“When we started in 1978, what Cherry Red prided itself on was its diversity,” says Iain McNay, Cherry Red’s founder and chairman. “Labels such as Factory Records and Rough Trade had a certain image, but you couldn’t pin us down musically – we were a bit all over the place.”
As Cherry Red (named after a track from the Groundhogs’ album, Split) celebrates its 30th birthday this year, it’s a philosophy that has served it well. Not only has its music covered many a genre, but the business model has adapted over time. The Cherry Red empire now spans 12 sub-labels putting out a variety of music – and McNay is always open to more.
It all started for Cherry Red back in the punk era. In 1976, the likes of The Sex Pistols, The Damned and The Clash were all signed, leaving the smaller bands without deals. Music enthusiasts saw their chance, and up sprung a lot of small record companies, including Cherry Red. McNay turned Cherry Red, which had been a “pocket-money” promotions company, into a label and started signing some of the smaller, overlooked punk bands.
First up were The Tights, a punk outfit from Malvern whose debut single was released in June 1978. John Peel played it, and soon Cherry Red had sold its initial pressing of 2,000 records. “This was the first of three stages for the label,” says McNay. “For 10 years until the late Eighties we existed on putting out punk, post-punk and independent records by new bands who we generally signed for several albums.”
The label’s first breakthrough came early on, in 1980 with the signing of controversially-named American punk band, the Dead Kennedys. Their record, Fresh Fruit for Rotting Vegetables, became Cherry Red’s first, and only, top 40 album. It sold over a million copies worldwide (it is still the label’s bestselling album most years) giving McNay the chance to move the base from his flat in Wimbledon to an office in London.
From this era Cherry Red can also claim credit for Everything But The Girl. “We had signed both Ben Watt and Tracey Thorn separately – Ben as a solo artist and Tracey was in all-girl band The Marine Girls. Coincidentally both went to Hull University and our A&R guy, Mike Alway, suggested that they hook up.” They duly met, formed EBTG, and their debut single “Night and Day (1982)” became a well respected track.
The same year also saw the release of Cherry Red’s successful compilation double album, Burning Ambitions (A History of Punk), featuring the likes of the Boomtown Rats and the Buzzcocks. It sold well and the label went on to issue Pillows and Prayers. McNay describes this album as a “groundbreaker” because for 99p it was the cheapest compilation around and sold 120,000 copies in the first year.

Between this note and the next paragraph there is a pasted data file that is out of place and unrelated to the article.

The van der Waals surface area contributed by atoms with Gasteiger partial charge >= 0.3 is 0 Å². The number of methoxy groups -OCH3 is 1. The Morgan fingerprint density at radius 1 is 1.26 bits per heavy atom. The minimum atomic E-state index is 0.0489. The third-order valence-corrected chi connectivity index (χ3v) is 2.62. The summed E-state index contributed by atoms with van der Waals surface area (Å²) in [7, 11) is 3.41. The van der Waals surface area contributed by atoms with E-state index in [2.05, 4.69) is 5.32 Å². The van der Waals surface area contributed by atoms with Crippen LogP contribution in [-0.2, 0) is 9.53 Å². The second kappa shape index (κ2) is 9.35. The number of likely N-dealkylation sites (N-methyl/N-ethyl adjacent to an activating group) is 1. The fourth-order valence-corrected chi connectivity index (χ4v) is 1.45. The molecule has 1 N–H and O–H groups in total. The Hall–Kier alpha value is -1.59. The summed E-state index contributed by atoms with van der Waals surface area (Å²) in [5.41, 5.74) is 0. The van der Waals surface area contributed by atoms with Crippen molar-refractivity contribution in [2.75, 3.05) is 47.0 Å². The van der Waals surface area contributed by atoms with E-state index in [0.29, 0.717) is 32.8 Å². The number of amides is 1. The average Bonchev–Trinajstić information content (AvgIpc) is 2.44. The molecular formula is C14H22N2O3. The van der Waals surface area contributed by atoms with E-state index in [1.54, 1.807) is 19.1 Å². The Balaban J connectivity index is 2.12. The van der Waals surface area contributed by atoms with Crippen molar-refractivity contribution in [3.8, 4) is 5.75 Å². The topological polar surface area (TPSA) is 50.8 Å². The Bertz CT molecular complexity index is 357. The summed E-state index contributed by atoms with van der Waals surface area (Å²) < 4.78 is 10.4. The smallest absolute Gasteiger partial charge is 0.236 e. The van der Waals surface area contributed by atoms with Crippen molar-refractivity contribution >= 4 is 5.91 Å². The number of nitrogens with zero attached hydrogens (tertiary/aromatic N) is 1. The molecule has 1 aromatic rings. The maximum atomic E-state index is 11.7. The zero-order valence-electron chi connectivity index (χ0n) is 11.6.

Towards the end of the Eighties, however, things got more difficult for Cherry Red. The majors had cottoned on to the independent scene’s pull, and had started their own “pretend” independent labels. Cherry Red changed its policy and started to look at putting out reissues of albums that had come out on vinyl but not out on CD, which was then a new medium.
It acquired rights to other independent labels that had ceased to function. It was a move that allowed the label to put out interesting records while keeping down the number of people working in-house.
In 1998 the label entered its third decade and third stage, forming liaisons with other reissue companies, RPM and Revola Records among them, who put together the releases and Cherry Red took on the business side of it, the marketing and distribution. New band signings are now few and far between, with CherryRed focused on finding undiscovered music and turning it into attractive packages. McNay estimates that Cherry Red puts out between 40 and 50 albums each month, and sells around 750,000 albums a year.
Recent releases include a range of collectors’ series, including a football series with albums based around clubs, and series focusing on goth, metal and psychobilly music.
Nena, Flock of Seagulls and Visage have just been released on CherryPop, an Eighties imprint, and the specialists running 7ts Records are working through the 10CC and John Miles back catalogues. Other labels include RPM who concentrate on music from the Sixties and Seventies, Lemon (rock music) and El (primarily off the wall Fifties and Sixties).
In its fourth decade, Cherry Red has started its own web television station (www.cherryred.tv). They also air programmes on satellite channel Rock World. It also markets books written by fans for fans and DVDs with unearthed footage for niche markets.
‘I’ll Give You My Heart; I’ll Give You MyHeart’, an 8-CD box set containing As and Bs of the first 61 Cherry Red singles, is released in June to celebrate the label’s 30th anniversary